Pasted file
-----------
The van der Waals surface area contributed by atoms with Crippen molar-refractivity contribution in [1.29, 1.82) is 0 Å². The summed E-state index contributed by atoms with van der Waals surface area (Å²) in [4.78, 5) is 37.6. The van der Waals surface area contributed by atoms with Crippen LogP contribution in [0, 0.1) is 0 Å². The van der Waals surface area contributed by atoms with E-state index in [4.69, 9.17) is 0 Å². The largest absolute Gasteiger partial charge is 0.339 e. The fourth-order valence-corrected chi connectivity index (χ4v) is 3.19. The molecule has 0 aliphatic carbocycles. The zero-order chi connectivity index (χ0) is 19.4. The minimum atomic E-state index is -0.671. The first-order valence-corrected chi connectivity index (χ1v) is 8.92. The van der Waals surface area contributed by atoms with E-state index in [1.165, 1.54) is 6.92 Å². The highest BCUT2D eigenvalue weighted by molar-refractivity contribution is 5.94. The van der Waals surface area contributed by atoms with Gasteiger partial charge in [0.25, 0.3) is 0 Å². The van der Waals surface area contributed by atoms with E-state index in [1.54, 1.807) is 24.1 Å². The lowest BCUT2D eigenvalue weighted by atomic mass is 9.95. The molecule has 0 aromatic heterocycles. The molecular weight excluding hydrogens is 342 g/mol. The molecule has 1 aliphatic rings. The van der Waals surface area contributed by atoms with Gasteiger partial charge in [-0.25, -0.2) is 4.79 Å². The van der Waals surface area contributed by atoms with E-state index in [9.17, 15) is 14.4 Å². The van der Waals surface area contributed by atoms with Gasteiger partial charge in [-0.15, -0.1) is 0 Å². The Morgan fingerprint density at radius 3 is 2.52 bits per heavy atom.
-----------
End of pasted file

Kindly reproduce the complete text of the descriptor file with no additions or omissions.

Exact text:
The van der Waals surface area contributed by atoms with Crippen molar-refractivity contribution in [1.29, 1.82) is 0 Å². The summed E-state index contributed by atoms with van der Waals surface area (Å²) in [4.78, 5) is 37.6. The van der Waals surface area contributed by atoms with Crippen LogP contribution in [0, 0.1) is 0 Å². The van der Waals surface area contributed by atoms with E-state index in [4.69, 9.17) is 0 Å². The largest absolute Gasteiger partial charge is 0.339 e. The fourth-order valence-corrected chi connectivity index (χ4v) is 3.19. The molecule has 0 aliphatic carbocycles. The zero-order chi connectivity index (χ0) is 19.4. The minimum atomic E-state index is -0.671. The first-order valence-corrected chi connectivity index (χ1v) is 8.92. The van der Waals surface area contributed by atoms with E-state index in [1.165, 1.54) is 6.92 Å². The highest BCUT2D eigenvalue weighted by molar-refractivity contribution is 5.94. The van der Waals surface area contributed by atoms with Gasteiger partial charge in [0.25, 0.3) is 0 Å². The van der Waals surface area contributed by atoms with E-state index in [1.54, 1.807) is 24.1 Å². The lowest BCUT2D eigenvalue weighted by atomic mass is 9.95. The molecule has 0 aromatic heterocycles. The molecular weight excluding hydrogens is 342 g/mol. The molecule has 1 aliphatic rings. The van der Waals surface area contributed by atoms with Gasteiger partial charge in [-0.25, -0.2) is 4.79 Å². The van der Waals surface area contributed by atoms with E-state index in [9.17, 15) is 14.4 Å². The van der Waals surface area contributed by atoms with Gasteiger partial charge in [-0.15, -0.1) is 0 Å². The Morgan fingerprint density at radius 3 is 2.52 bits per heavy atom.